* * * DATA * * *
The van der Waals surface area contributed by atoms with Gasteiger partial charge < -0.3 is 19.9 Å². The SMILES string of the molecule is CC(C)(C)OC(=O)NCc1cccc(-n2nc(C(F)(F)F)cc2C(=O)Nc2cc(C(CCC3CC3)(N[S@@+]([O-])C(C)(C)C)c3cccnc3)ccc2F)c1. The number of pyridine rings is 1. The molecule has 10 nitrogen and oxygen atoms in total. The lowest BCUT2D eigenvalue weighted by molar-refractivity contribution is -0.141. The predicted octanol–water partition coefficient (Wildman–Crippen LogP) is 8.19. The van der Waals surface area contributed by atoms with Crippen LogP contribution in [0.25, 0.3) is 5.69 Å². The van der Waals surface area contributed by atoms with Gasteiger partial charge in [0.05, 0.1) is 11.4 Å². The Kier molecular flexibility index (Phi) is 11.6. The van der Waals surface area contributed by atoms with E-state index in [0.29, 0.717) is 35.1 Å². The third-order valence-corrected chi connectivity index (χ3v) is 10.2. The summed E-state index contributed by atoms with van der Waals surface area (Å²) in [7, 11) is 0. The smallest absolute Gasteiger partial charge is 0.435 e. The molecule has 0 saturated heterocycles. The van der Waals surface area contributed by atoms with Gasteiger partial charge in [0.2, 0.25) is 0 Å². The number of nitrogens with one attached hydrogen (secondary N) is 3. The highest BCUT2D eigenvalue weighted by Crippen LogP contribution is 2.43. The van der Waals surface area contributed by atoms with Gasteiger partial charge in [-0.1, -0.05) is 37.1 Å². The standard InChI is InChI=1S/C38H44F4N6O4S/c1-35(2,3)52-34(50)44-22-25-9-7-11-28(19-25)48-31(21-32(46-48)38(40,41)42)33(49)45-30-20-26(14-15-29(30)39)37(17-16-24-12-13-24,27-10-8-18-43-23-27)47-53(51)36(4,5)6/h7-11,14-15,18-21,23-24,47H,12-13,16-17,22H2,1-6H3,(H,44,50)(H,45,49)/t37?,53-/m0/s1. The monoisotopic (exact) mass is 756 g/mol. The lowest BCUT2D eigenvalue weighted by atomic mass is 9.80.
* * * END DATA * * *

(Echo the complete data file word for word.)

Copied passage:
The van der Waals surface area contributed by atoms with Gasteiger partial charge < -0.3 is 19.9 Å². The SMILES string of the molecule is CC(C)(C)OC(=O)NCc1cccc(-n2nc(C(F)(F)F)cc2C(=O)Nc2cc(C(CCC3CC3)(N[S@@+]([O-])C(C)(C)C)c3cccnc3)ccc2F)c1. The number of pyridine rings is 1. The molecule has 10 nitrogen and oxygen atoms in total. The lowest BCUT2D eigenvalue weighted by molar-refractivity contribution is -0.141. The predicted octanol–water partition coefficient (Wildman–Crippen LogP) is 8.19. The van der Waals surface area contributed by atoms with Crippen LogP contribution in [0.25, 0.3) is 5.69 Å². The van der Waals surface area contributed by atoms with Gasteiger partial charge in [0.05, 0.1) is 11.4 Å². The Kier molecular flexibility index (Phi) is 11.6. The van der Waals surface area contributed by atoms with E-state index in [0.29, 0.717) is 35.1 Å². The third-order valence-corrected chi connectivity index (χ3v) is 10.2. The summed E-state index contributed by atoms with van der Waals surface area (Å²) in [7, 11) is 0. The smallest absolute Gasteiger partial charge is 0.435 e. The molecule has 0 saturated heterocycles. The van der Waals surface area contributed by atoms with Gasteiger partial charge in [0.2, 0.25) is 0 Å². The number of nitrogens with one attached hydrogen (secondary N) is 3. The highest BCUT2D eigenvalue weighted by Crippen LogP contribution is 2.43. The van der Waals surface area contributed by atoms with Gasteiger partial charge in [-0.1, -0.05) is 37.1 Å². The standard InChI is InChI=1S/C38H44F4N6O4S/c1-35(2,3)52-34(50)44-22-25-9-7-11-28(19-25)48-31(21-32(46-48)38(40,41)42)33(49)45-30-20-26(14-15-29(30)39)37(17-16-24-12-13-24,27-10-8-18-43-23-27)47-53(51)36(4,5)6/h7-11,14-15,18-21,23-24,47H,12-13,16-17,22H2,1-6H3,(H,44,50)(H,45,49)/t37?,53-/m0/s1. The monoisotopic (exact) mass is 756 g/mol. The lowest BCUT2D eigenvalue weighted by atomic mass is 9.80.